Market Solutions for Preventing the Next Housing Bubble

Published: 05th June 2009
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There is one potential market-based solution that would require no government regulation or intervention that would prevent future bubbles from being created with borrowed capital: change the method of appraisal for residential real estate from valuations based exclusively on the comparative-sales approach to a valuation derived from the lesser of the income approach and the comparative-sales approach. Both approaches are already part of a standard appraisal, so little additional work is necessary, other than appraisers will have to focus on doing the income approach properly.

The secondary mortgage market was created in the 1970s by the government sponsored entities, Freddie Mac, Fannie Mae, and Ginnie Mae. This market was expanded by the creation of asset-backed securities where mortgage loans are packed together into collateralized debt obligations (CDOs). This flow of capital into the mortgage market is a necessary and efficient tool for delivering money to borrowers for home mortgages. This market must remain viable for the continued health of residential real estate markets. The problem during the Great Housing Bubble was that the buyers of CDOs did not properly evaluate the risk of loss through default on the underlying mortgage notes that were pooled. The reason these risks were not evaluated properly is due to the appraisal methods used to value real estate serving as collateral backing up these loans.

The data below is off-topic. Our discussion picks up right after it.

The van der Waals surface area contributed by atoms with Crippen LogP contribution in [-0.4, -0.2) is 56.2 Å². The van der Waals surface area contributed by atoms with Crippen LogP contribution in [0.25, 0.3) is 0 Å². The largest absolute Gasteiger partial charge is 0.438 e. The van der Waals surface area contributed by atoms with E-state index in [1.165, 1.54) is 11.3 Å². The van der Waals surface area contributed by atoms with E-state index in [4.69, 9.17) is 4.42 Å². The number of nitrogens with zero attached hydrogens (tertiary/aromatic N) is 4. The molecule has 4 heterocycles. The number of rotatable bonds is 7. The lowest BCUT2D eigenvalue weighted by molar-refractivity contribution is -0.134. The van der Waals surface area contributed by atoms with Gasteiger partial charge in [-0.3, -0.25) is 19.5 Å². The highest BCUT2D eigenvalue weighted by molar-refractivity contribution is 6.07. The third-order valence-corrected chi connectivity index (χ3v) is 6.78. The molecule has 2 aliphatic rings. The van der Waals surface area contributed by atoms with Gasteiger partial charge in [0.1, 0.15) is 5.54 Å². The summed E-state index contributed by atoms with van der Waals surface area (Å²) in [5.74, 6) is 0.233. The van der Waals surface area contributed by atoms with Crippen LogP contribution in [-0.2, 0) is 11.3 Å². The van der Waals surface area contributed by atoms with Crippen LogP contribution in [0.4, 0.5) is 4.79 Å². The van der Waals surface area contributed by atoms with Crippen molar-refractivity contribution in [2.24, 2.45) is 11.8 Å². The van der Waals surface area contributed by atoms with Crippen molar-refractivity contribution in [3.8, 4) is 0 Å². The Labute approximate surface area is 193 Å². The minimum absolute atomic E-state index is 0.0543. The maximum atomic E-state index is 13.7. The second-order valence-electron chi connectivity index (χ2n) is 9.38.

In the current lending system, the income approach is widely ignored. This change of emphasis in valuation methods could come from the investors in CDOs themselves. When the fallout from the Great Housing Bubble is evaluated, it is clear that the comparative-sales approach simply enables irrational exuberance because the past foolish behavior of buyers becomes the basis for future valuations allowing other buyers to continue bidding up prices with lender and investor money. Prices collapsed in the Great Housing Bubble because prices became greatly detached from their fundamental valuation of income and rent. This occurred because the comparative-sales approach enables prices to rise based on the irrational exuberance of buyers.

If lenders would have limited their lending based on the income approach, and if they would not have loaned money beyond what the rental cashflow from the property could have produced, any price bubble would have to have been built with buyer equity, and lender and investor funds would not have been put at risk. There is no way to prevent future bubbles, and the commensurate imperilment of our financial system, as long as the comparative-sales approach is the exclusive basis of appraisals for residential real estate.Lawrence Roberts is the author of The Great Housing Bubble: Why Did House Prices Fall?
Learn more and get FREE eBooks at: http://www.thegreathousingbubble.com/
Read the author's daily dispatches at The Irvine Housing Blog: http://www.irvinehousingblog.com/ Visit Market Solutions for Preventing the Next Housing Bubble.

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